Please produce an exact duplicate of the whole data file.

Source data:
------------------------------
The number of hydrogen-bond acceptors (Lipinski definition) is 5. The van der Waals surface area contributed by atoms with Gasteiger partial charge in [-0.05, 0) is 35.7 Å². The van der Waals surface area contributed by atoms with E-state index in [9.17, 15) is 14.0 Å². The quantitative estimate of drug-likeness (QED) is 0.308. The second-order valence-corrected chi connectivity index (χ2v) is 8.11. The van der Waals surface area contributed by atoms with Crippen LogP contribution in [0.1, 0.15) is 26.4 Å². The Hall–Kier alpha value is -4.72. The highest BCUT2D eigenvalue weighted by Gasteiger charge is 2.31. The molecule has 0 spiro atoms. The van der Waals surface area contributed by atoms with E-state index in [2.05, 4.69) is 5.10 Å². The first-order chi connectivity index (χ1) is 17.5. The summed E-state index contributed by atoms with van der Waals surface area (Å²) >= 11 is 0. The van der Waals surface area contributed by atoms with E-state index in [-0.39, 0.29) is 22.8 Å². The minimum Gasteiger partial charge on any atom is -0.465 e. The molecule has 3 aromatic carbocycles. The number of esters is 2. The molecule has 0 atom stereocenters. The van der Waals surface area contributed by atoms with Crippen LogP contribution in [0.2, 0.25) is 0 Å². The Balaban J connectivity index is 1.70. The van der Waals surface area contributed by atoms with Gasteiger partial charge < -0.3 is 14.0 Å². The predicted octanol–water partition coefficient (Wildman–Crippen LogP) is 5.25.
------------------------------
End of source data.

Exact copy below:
The number of hydrogen-bond acceptors (Lipinski definition) is 5. The van der Waals surface area contributed by atoms with Gasteiger partial charge in [-0.05, 0) is 35.7 Å². The van der Waals surface area contributed by atoms with E-state index in [9.17, 15) is 14.0 Å². The quantitative estimate of drug-likeness (QED) is 0.308. The second-order valence-corrected chi connectivity index (χ2v) is 8.11. The van der Waals surface area contributed by atoms with Crippen LogP contribution in [0.1, 0.15) is 26.4 Å². The Hall–Kier alpha value is -4.72. The highest BCUT2D eigenvalue weighted by Gasteiger charge is 2.31. The molecule has 0 spiro atoms. The van der Waals surface area contributed by atoms with E-state index in [2.05, 4.69) is 5.10 Å². The first-order chi connectivity index (χ1) is 17.5. The summed E-state index contributed by atoms with van der Waals surface area (Å²) >= 11 is 0. The van der Waals surface area contributed by atoms with E-state index in [-0.39, 0.29) is 22.8 Å². The minimum Gasteiger partial charge on any atom is -0.465 e. The molecule has 3 aromatic carbocycles. The number of esters is 2. The molecule has 0 atom stereocenters. The van der Waals surface area contributed by atoms with Crippen LogP contribution in [0.2, 0.25) is 0 Å². The Balaban J connectivity index is 1.70. The van der Waals surface area contributed by atoms with Gasteiger partial charge < -0.3 is 14.0 Å². The predicted octanol–water partition coefficient (Wildman–Crippen LogP) is 5.25.